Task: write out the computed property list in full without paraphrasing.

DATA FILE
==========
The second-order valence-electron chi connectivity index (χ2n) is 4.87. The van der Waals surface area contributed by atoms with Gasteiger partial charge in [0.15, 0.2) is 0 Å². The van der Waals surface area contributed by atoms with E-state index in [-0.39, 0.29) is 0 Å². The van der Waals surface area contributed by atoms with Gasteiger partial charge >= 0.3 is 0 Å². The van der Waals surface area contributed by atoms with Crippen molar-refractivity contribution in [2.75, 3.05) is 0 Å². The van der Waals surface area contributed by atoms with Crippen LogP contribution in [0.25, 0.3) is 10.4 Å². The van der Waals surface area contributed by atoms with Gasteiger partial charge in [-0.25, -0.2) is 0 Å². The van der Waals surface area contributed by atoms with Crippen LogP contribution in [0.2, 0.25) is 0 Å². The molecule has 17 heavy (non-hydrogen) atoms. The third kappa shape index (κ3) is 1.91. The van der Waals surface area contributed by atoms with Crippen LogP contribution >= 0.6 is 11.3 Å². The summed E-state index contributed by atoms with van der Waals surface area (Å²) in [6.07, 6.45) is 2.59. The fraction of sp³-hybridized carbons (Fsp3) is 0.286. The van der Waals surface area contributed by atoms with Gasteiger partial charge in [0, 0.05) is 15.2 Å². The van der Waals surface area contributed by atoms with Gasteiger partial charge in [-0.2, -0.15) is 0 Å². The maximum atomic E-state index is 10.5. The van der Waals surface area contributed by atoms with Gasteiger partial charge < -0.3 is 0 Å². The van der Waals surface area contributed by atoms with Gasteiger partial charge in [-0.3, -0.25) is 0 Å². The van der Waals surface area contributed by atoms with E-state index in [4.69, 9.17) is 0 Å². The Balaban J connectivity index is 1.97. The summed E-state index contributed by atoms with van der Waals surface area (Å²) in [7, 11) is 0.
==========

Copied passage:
The second-order valence-electron chi connectivity index (χ2n) is 4.87. The van der Waals surface area contributed by atoms with Gasteiger partial charge in [0.15, 0.2) is 0 Å². The van der Waals surface area contributed by atoms with E-state index in [-0.39, 0.29) is 0 Å². The van der Waals surface area contributed by atoms with Gasteiger partial charge >= 0.3 is 0 Å². The van der Waals surface area contributed by atoms with Crippen molar-refractivity contribution in [2.75, 3.05) is 0 Å². The van der Waals surface area contributed by atoms with Crippen LogP contribution in [0.25, 0.3) is 10.4 Å². The van der Waals surface area contributed by atoms with Gasteiger partial charge in [-0.25, -0.2) is 0 Å². The van der Waals surface area contributed by atoms with Crippen LogP contribution in [0.2, 0.25) is 0 Å². The molecule has 17 heavy (non-hydrogen) atoms. The third kappa shape index (κ3) is 1.91. The van der Waals surface area contributed by atoms with Crippen LogP contribution >= 0.6 is 11.3 Å². The summed E-state index contributed by atoms with van der Waals surface area (Å²) in [6.07, 6.45) is 2.59. The fraction of sp³-hybridized carbons (Fsp3) is 0.286. The van der Waals surface area contributed by atoms with Gasteiger partial charge in [0, 0.05) is 15.2 Å². The van der Waals surface area contributed by atoms with Gasteiger partial charge in [-0.2, -0.15) is 0 Å². The maximum atomic E-state index is 10.5. The van der Waals surface area contributed by atoms with Gasteiger partial charge < -0.3 is 0 Å². The van der Waals surface area contributed by atoms with Gasteiger partial charge in [-0.3, -0.25) is 0 Å². The van der Waals surface area contributed by atoms with E-state index in [4.69, 9.17) is 0 Å². The Balaban J connectivity index is 1.97. The summed E-state index contributed by atoms with van der Waals surface area (Å²) in [7, 11) is 0.